CHOOSE THE RIGHT BACKGROUND IN PHOTOGRAPHY IS ART
Finding the right background to complement the subject is more than just trusting your instinct. The process should be approached consciously and carefully, because the background, as everyone knows, can make or break a photo. On which side to approach the question of choosing a background for a photograph?
If you look at some of the most famous works of pictorial art, you will notice that the backgrounds there are often simple, so it makes sense to try minimalism with the background and in photography.
Think of the background of your photo as a canvas painting. You may want the background to be clean enough so that it does not distract attention, does not interfere, so that the audience focuses focused on the main subject of the image.
Look for a background that does not have too many colors or patterns. This not only preserves visual clarity, but also creates a contrast between the subject and its surroundings.
However, there are cases when, due to a background that is too clean, the object may look like a foreign object. In this case, try to find a background with some texture to add volume. For example, if the concrete wall looks too empty, try shooting against a wooden fence or a wall twined with a vineyard. This will add not only depth, but also the character of the photo image.
Explore Negative Space
Negative space (or empty space around an object) plays an important role in the composition of photographs. You can use it to isolate the shooting model from the rest of the image, which will give it more significance.
This “visual respite” or emptiness will make the eyes focus on the subject, which will be an important feature of the photo.
Selecting a background with negative space provides greater flexibility when composing photographs. Since you don’t have to worry about not interfering with other visual elements in the frame, you can position the object almost anywhere.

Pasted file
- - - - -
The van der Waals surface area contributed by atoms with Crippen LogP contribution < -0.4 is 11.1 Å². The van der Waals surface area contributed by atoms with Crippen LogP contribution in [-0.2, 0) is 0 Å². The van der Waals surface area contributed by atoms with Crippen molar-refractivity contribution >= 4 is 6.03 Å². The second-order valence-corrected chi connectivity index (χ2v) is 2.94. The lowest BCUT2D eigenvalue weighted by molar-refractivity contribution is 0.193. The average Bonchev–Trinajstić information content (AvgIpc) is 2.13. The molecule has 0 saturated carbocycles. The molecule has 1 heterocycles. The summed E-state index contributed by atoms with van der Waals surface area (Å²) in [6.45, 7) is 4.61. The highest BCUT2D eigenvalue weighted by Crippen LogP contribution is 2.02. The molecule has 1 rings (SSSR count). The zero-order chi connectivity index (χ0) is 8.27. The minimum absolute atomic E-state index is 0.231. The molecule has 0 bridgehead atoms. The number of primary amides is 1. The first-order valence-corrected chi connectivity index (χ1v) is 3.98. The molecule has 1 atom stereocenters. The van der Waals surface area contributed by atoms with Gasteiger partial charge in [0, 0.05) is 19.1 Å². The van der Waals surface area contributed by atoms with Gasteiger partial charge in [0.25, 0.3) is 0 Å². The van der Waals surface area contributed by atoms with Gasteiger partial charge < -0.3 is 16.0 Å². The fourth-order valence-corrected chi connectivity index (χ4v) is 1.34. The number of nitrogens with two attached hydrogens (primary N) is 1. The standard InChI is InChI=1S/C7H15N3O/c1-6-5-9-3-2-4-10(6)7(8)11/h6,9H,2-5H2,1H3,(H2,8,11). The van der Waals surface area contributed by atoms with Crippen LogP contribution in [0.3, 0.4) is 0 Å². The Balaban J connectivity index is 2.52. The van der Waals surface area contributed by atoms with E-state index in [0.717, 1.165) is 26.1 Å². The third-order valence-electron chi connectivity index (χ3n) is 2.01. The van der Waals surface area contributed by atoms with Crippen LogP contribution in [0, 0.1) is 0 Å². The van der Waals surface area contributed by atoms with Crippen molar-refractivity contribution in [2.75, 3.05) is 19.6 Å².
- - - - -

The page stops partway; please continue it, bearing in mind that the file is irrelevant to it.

Another visual advantage of using a background with negative space is that it allows the viewer’s eyes to rest. If your image looks too saturated, put an empty spot in the frame to make it easier to look at the photo.
Pay attention to the lines
A very important tool for improving composition in photography is the use of lines. Pay attention to the lines present on the background, including those that outline buildings, lampposts, and even the horizon.
If you want to include them in your image, make sure that they do not cut through the head of the object. Compose the frame so that the lines are in a special way, without interfering with the human head.
Use depth of field
If you cannot pick up a simple background, there is a great way to make it less distracting – blur, for example. Try using a shallow depth of field, setting the aperture to f / 1.8 and f / 2.8.
Choose the correct background in the photo
Photo by Zulmaury Saavedra
To make background blur more cinematic, try turning on bright lights or repeating patterns, because they look even more attractive in blurry form.
The term “bokeh” of Japanese origin defines such an aesthetically pleasing background blur. The bokeh technique is very popular among photographers.
Remember that the farther you place an object from the background, the more blur you get. This is especially useful when the background you are shooting is overloaded with details.
Crop Strange Shape Objects
The background with clear shapes can accentuate the image and thereby make it more attractive. This is great not only for framing an object, but also to balance the entire composition.
You can neatly “fit” your subject into squares or rectangles, such as door frames or windows. You can also try looking for circles, as the lack of angles makes these shapes more soothing to the eyes.
Triangles, on the other hand, can add symmetry to a photograph. Always be on the look out for unusual shapes with which you can experiment.